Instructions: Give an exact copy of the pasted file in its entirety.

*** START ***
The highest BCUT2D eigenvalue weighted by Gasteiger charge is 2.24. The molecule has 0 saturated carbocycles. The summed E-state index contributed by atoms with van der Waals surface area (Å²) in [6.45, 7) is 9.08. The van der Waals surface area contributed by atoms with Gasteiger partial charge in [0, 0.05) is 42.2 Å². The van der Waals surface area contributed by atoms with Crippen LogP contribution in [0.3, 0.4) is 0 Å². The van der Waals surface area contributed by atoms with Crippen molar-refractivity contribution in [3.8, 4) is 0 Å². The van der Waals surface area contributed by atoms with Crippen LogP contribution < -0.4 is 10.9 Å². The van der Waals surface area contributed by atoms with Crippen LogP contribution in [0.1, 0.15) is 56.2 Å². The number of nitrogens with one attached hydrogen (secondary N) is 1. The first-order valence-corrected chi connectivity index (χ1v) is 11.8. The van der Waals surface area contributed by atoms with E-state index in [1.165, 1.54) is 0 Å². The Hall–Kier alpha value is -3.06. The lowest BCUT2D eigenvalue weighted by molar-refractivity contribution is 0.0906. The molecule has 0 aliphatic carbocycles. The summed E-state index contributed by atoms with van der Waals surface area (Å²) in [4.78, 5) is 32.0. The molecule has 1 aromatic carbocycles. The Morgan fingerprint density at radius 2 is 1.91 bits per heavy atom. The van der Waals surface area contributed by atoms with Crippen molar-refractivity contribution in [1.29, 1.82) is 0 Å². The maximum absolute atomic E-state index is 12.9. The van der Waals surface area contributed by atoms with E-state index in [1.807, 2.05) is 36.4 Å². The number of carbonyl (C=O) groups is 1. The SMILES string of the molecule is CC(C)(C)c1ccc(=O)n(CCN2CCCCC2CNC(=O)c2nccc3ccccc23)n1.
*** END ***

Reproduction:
The highest BCUT2D eigenvalue weighted by Gasteiger charge is 2.24. The molecule has 0 saturated carbocycles. The summed E-state index contributed by atoms with van der Waals surface area (Å²) in [6.45, 7) is 9.08. The van der Waals surface area contributed by atoms with Gasteiger partial charge in [0, 0.05) is 42.2 Å². The van der Waals surface area contributed by atoms with Crippen LogP contribution in [0.3, 0.4) is 0 Å². The van der Waals surface area contributed by atoms with Crippen molar-refractivity contribution in [3.8, 4) is 0 Å². The van der Waals surface area contributed by atoms with Crippen LogP contribution < -0.4 is 10.9 Å². The van der Waals surface area contributed by atoms with Crippen LogP contribution in [0.1, 0.15) is 56.2 Å². The number of nitrogens with one attached hydrogen (secondary N) is 1. The first-order valence-corrected chi connectivity index (χ1v) is 11.8. The van der Waals surface area contributed by atoms with E-state index in [1.165, 1.54) is 0 Å². The Hall–Kier alpha value is -3.06. The lowest BCUT2D eigenvalue weighted by molar-refractivity contribution is 0.0906. The molecule has 0 aliphatic carbocycles. The summed E-state index contributed by atoms with van der Waals surface area (Å²) in [4.78, 5) is 32.0. The molecule has 1 aromatic carbocycles. The Morgan fingerprint density at radius 2 is 1.91 bits per heavy atom. The van der Waals surface area contributed by atoms with Crippen molar-refractivity contribution in [1.29, 1.82) is 0 Å². The maximum absolute atomic E-state index is 12.9. The van der Waals surface area contributed by atoms with E-state index in [1.807, 2.05) is 36.4 Å². The number of carbonyl (C=O) groups is 1. The SMILES string of the molecule is CC(C)(C)c1ccc(=O)n(CCN2CCCCC2CNC(=O)c2nccc3ccccc23)n1.